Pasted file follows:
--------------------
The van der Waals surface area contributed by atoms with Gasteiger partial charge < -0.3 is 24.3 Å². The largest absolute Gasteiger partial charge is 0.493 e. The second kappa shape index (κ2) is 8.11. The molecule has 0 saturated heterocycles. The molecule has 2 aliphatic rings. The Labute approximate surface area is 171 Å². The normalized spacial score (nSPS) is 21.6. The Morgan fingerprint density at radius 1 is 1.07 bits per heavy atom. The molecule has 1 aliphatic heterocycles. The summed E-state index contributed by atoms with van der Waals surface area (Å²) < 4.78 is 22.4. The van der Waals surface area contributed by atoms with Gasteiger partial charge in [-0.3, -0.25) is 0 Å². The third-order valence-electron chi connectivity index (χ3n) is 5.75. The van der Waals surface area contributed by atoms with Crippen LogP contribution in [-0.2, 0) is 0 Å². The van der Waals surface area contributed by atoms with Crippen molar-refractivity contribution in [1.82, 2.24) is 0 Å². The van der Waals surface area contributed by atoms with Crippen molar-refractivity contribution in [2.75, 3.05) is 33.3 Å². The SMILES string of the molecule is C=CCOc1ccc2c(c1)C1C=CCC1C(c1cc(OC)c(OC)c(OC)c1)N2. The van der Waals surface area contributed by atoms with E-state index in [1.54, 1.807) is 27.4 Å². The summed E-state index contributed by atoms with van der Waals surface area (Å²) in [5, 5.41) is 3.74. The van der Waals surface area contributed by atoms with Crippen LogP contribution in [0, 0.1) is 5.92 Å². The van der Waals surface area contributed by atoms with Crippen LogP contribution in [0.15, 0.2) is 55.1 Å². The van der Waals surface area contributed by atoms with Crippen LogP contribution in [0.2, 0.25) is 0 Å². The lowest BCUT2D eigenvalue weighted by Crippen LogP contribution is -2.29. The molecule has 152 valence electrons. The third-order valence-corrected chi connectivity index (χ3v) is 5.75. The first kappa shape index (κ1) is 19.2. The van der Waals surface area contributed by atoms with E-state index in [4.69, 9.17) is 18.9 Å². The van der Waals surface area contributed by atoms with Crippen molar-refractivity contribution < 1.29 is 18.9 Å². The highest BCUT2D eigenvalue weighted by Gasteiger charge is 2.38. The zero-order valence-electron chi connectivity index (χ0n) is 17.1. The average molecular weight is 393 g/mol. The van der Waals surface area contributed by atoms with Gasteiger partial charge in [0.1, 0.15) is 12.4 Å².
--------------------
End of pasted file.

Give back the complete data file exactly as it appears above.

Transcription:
The van der Waals surface area contributed by atoms with Gasteiger partial charge < -0.3 is 24.3 Å². The largest absolute Gasteiger partial charge is 0.493 e. The second kappa shape index (κ2) is 8.11. The molecule has 0 saturated heterocycles. The molecule has 2 aliphatic rings. The Labute approximate surface area is 171 Å². The normalized spacial score (nSPS) is 21.6. The Morgan fingerprint density at radius 1 is 1.07 bits per heavy atom. The molecule has 1 aliphatic heterocycles. The summed E-state index contributed by atoms with van der Waals surface area (Å²) < 4.78 is 22.4. The van der Waals surface area contributed by atoms with Gasteiger partial charge in [-0.3, -0.25) is 0 Å². The third-order valence-electron chi connectivity index (χ3n) is 5.75. The van der Waals surface area contributed by atoms with Crippen LogP contribution in [-0.2, 0) is 0 Å². The van der Waals surface area contributed by atoms with Crippen molar-refractivity contribution in [1.82, 2.24) is 0 Å². The van der Waals surface area contributed by atoms with Crippen molar-refractivity contribution in [2.75, 3.05) is 33.3 Å². The SMILES string of the molecule is C=CCOc1ccc2c(c1)C1C=CCC1C(c1cc(OC)c(OC)c(OC)c1)N2. The van der Waals surface area contributed by atoms with E-state index in [1.54, 1.807) is 27.4 Å². The summed E-state index contributed by atoms with van der Waals surface area (Å²) in [5, 5.41) is 3.74. The van der Waals surface area contributed by atoms with Crippen LogP contribution in [0, 0.1) is 5.92 Å². The van der Waals surface area contributed by atoms with Crippen LogP contribution in [0.15, 0.2) is 55.1 Å². The van der Waals surface area contributed by atoms with Crippen LogP contribution in [0.2, 0.25) is 0 Å². The lowest BCUT2D eigenvalue weighted by Crippen LogP contribution is -2.29. The molecule has 152 valence electrons. The third-order valence-corrected chi connectivity index (χ3v) is 5.75. The first kappa shape index (κ1) is 19.2. The van der Waals surface area contributed by atoms with E-state index in [4.69, 9.17) is 18.9 Å². The van der Waals surface area contributed by atoms with Crippen molar-refractivity contribution < 1.29 is 18.9 Å². The highest BCUT2D eigenvalue weighted by Gasteiger charge is 2.38. The zero-order valence-electron chi connectivity index (χ0n) is 17.1. The average molecular weight is 393 g/mol. The van der Waals surface area contributed by atoms with Gasteiger partial charge in [0.1, 0.15) is 12.4 Å².